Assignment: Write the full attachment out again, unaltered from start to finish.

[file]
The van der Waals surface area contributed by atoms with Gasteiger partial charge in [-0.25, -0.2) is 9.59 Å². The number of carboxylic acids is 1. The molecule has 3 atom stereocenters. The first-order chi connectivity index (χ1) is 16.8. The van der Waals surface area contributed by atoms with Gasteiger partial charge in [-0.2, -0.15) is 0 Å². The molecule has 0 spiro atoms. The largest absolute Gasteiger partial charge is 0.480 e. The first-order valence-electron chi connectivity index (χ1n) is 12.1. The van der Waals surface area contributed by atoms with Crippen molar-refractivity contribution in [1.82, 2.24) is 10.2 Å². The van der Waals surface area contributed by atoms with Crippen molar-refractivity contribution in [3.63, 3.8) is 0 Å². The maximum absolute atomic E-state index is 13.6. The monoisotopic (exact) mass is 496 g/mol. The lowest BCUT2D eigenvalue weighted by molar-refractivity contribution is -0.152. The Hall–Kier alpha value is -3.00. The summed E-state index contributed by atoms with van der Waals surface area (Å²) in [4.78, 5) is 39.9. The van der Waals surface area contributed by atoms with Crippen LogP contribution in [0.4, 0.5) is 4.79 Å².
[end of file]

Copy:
The van der Waals surface area contributed by atoms with Gasteiger partial charge in [-0.25, -0.2) is 9.59 Å². The number of carboxylic acids is 1. The molecule has 3 atom stereocenters. The first-order chi connectivity index (χ1) is 16.8. The van der Waals surface area contributed by atoms with Gasteiger partial charge in [-0.2, -0.15) is 0 Å². The molecule has 0 spiro atoms. The largest absolute Gasteiger partial charge is 0.480 e. The first-order valence-electron chi connectivity index (χ1n) is 12.1. The van der Waals surface area contributed by atoms with Crippen molar-refractivity contribution in [1.82, 2.24) is 10.2 Å². The van der Waals surface area contributed by atoms with Crippen molar-refractivity contribution in [3.63, 3.8) is 0 Å². The maximum absolute atomic E-state index is 13.6. The monoisotopic (exact) mass is 496 g/mol. The lowest BCUT2D eigenvalue weighted by molar-refractivity contribution is -0.152. The Hall–Kier alpha value is -3.00. The summed E-state index contributed by atoms with van der Waals surface area (Å²) in [4.78, 5) is 39.9. The van der Waals surface area contributed by atoms with Crippen LogP contribution in [0.4, 0.5) is 4.79 Å².